In the ensuing years after this Dickey Amendment, Congress essentially got what they paid for, a precipitous drop in the amount of gun violence and safety research being performed. A 2016 article in the HuffPost by Erin Shumaker included a graph entitled “A Chilling Effect: Publications about gun violence fell 64 percent after a 1996 ban prevented the CDC from funding research on gun violence.” After all, money is kind of important to do research and have a job and eat. With fewer people inclined to enter or stay in the field of gun violence research and safety, less studies resulted. Without scientific studies, how could anyone then tell exactly what to do about gun violence?
Dickey eventually regretted his 1996 move. In 2012, he joined forces with his former adversary, Mark Rosenberg, the previous head of the CDC’s National Center for Injury Prevention and Control, to co-author a Washington Post op-ed. This op-ed included the following statement: “We were on opposite sides of the heated battle 16 years ago, but we are in strong agreement now that scientific research should be conducted into preventing firearm injuries and that ways to prevent firearm deaths can be found without encroaching on the rights of legitimate gun owners.” The op-ed also included a line that said, “One of us served as the NRA’s point person in Congress.” In this case, NRA stood for National Rifle Association and not Nitrate Reductase Activity. If you are wondering which of the two had served as the NRA’s point person, here’s a hint: it probably wasn’t Rosenberg.
While many health and scientific organizations have called for the repeal of the Dickey Amendment including the American Psychological Association, the American College of Preventive Medicine, the American Academy of Pediatrics, the American Association for the Advancement of Science, the American College of Physicians, American College of Surgeons, and the American Public Health Association, the Dickey Amendment has stayed in place. For years, it seemed like federally-funded research into gun violence and safety was simply “not gonna happen.”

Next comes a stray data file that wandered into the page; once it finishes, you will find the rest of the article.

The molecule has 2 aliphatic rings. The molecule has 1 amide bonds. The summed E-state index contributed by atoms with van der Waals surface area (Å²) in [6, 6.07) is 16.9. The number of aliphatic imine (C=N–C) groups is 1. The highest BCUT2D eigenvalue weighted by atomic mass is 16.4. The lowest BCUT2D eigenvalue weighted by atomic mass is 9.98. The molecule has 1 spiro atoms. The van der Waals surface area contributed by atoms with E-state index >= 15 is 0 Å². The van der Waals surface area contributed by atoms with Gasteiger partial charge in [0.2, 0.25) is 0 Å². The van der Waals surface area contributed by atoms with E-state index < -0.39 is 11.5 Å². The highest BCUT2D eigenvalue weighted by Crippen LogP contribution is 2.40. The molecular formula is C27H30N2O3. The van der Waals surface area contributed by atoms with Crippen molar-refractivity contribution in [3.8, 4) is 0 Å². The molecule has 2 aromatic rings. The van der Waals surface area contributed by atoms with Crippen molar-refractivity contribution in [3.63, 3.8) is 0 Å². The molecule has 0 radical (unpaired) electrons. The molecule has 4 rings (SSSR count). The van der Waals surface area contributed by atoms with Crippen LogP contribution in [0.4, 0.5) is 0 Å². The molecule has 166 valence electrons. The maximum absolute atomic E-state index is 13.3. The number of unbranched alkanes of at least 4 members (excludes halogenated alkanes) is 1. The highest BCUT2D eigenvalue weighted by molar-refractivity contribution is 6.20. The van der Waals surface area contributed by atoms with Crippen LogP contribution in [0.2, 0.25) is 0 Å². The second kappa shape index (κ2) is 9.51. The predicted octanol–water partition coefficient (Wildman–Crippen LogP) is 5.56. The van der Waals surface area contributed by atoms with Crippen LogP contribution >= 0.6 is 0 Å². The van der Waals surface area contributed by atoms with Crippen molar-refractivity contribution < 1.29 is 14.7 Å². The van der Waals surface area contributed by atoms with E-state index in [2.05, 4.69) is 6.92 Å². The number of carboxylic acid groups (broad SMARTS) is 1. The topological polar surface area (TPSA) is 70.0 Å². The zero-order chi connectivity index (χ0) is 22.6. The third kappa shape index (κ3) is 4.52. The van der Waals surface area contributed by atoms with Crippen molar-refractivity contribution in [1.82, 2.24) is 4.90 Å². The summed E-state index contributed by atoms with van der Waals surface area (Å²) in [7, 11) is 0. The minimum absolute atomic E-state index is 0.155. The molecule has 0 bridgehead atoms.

However, this year things appear to be different. Gun violence certainly has continued. As Jason Silverstein reported for CBS News, there have already been more mass shootings in 2019 than days in the year, 385 as of December 1, according to data from the Gun Violence Archive (GVA). But the past two years has seemingly seen more and more highly-visible protests and movements to do more about gun violence. I say “seemingly” because I am not aware of any federally-funded research that has specifically measured changes in such activity. Nonetheless, efforts such as the “March for Our Lives” campaign have gotten media attention such as this ABC News segment:
There have been social media campaigns as well, as evidenced by these tweets:
Speaking of social media. The NRA tried a campaign of their own when they tweeted for doctors to “stay in their lane” when it comes to gun violence. As I covered for Forbes, this in fact had the opposite effect, as many doctors and other health professionals became even more vocal about gun violence and safety on social media. All of the aforementioned movements may have led to Congress’s planned $25 million allocation. This amount alone probably won’t be enough alone to solve the problem of gun violence. Nevertheless, it should help provide more scientific information, which is always needed to really solve a problem, and at least it is more than just offering “thoughts and prayers.”